• Dear Santa,

    Overall, 2015 has been pretty good to the glass industry. All of us are busy, wishing we could find a calendar that would allow us to sneak a couple extra days into every week, or smoosh another week into every month. It seems, all of a sudden the pent up backlog from the downturn years was cut loose in the marketplace, and everybody’s scrambling to get their material delivered per schedule. Such a problem, right? It is a blessing, no doubt. If you have anything to suggest how we can stretch these good times out a bit, it would be most welcome.

    Most of us have our heads down, focusing on the work we currently have, and trying to figure how to take on more without overburdening ourselves. Finding people to fill positions, whether in the office or in the field, is still going to be a challenge in the coming year. Attracting newcomers is one possibility, but that involves training them fast.

    Big plans turned into actuality in some cases this year. The Oldcastle BuildingEnvelope(R) purchase of CR Lawrence, well, it doesn’t get much larger in terms of scope and impact. And, it was laudable that the owner of CR Lawrence cut the team in on the deal with bonus checks. Recognizing employee contributions in any organization, big or small, boosts morale. It’s certainly true in my experience.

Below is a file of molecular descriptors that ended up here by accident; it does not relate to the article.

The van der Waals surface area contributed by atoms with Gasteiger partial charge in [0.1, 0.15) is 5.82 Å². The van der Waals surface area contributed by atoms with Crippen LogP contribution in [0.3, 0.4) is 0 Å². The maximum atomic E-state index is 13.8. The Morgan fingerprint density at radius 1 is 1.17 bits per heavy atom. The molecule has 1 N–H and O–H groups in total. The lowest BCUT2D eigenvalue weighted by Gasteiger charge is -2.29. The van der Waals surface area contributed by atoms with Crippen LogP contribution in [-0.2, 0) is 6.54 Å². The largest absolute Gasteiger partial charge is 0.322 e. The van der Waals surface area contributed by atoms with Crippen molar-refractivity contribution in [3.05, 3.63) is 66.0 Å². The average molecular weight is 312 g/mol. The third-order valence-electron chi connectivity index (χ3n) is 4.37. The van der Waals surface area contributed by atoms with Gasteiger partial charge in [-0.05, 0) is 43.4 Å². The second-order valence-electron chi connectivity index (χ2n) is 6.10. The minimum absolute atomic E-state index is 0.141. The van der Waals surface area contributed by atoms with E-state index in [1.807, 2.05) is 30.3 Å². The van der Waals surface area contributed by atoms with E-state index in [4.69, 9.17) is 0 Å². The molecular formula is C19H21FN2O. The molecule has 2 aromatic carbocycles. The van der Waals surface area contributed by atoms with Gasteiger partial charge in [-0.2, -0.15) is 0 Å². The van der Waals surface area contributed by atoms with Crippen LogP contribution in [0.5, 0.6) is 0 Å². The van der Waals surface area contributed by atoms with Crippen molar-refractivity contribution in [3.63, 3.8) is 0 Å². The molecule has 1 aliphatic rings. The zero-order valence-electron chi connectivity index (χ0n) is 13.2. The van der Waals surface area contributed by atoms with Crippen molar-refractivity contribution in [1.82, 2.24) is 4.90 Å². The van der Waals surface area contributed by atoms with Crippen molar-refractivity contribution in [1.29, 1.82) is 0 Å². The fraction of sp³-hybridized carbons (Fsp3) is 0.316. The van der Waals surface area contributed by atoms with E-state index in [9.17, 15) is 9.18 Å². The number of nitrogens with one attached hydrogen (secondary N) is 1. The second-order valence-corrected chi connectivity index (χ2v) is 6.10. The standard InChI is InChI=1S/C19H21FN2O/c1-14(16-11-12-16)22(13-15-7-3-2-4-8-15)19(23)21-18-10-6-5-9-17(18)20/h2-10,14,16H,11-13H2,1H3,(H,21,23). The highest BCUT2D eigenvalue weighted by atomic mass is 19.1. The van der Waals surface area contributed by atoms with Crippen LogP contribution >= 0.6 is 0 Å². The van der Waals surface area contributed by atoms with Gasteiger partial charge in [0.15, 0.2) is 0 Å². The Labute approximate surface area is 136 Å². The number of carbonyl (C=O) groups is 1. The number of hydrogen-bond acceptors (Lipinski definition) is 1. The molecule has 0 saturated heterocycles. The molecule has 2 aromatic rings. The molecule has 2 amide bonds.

Some big plans are still in the developmental stages. One of the big fabricators recently announced they’re going to start booking orders for very large glass lites for delivery into 2017. It will be interesting to see if the new larger sizes start showing up more in designs and if glaziers will take on such large lites. Some fabricators already have this capability, and some glaziers have been known to take on the work of installing these bad boys.

    At the beginning of the year, one of the speakers at BEC said there’s a growth market in rehab / remodel / updating the walls on existing buildings – in other words, projects built back when some of us were first getting into the biz. It remains to be seen if developers and building owners will be willing to spend the bucks to do that, but there’s a large market out there. A joint effort between a supplier and glass fabricator discussed at the BEC Fall Conference showed how out-of-the-box thinking can reduce the cost impacts associated with typical remodels or upgrades, and reduce the need to disrupt the existing tenants.